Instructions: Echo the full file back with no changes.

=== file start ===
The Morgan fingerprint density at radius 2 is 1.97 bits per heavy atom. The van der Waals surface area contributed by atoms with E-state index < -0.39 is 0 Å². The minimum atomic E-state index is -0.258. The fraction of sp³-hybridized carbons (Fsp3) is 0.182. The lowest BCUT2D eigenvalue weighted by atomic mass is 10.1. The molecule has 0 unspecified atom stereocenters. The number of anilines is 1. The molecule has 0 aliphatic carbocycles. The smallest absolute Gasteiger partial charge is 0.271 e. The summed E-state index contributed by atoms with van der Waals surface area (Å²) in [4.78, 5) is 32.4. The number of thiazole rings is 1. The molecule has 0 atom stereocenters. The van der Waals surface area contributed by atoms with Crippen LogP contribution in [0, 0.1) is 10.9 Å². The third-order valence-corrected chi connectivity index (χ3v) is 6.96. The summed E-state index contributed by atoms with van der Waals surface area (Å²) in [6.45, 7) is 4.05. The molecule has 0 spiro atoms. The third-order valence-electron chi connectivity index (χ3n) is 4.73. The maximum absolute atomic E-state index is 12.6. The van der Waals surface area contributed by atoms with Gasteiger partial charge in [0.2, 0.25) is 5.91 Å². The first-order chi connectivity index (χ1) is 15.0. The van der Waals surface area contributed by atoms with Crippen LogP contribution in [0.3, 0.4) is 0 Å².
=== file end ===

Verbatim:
The Morgan fingerprint density at radius 2 is 1.97 bits per heavy atom. The van der Waals surface area contributed by atoms with E-state index < -0.39 is 0 Å². The minimum atomic E-state index is -0.258. The fraction of sp³-hybridized carbons (Fsp3) is 0.182. The lowest BCUT2D eigenvalue weighted by atomic mass is 10.1. The molecule has 0 unspecified atom stereocenters. The number of anilines is 1. The molecule has 0 aliphatic carbocycles. The smallest absolute Gasteiger partial charge is 0.271 e. The summed E-state index contributed by atoms with van der Waals surface area (Å²) in [4.78, 5) is 32.4. The number of thiazole rings is 1. The molecule has 0 atom stereocenters. The van der Waals surface area contributed by atoms with Crippen LogP contribution in [0, 0.1) is 10.9 Å². The third-order valence-corrected chi connectivity index (χ3v) is 6.96. The summed E-state index contributed by atoms with van der Waals surface area (Å²) in [6.45, 7) is 4.05. The molecule has 0 spiro atoms. The third-order valence-electron chi connectivity index (χ3n) is 4.73. The maximum absolute atomic E-state index is 12.6. The van der Waals surface area contributed by atoms with Gasteiger partial charge in [0.2, 0.25) is 5.91 Å². The first-order chi connectivity index (χ1) is 15.0. The van der Waals surface area contributed by atoms with Crippen LogP contribution in [0.3, 0.4) is 0 Å².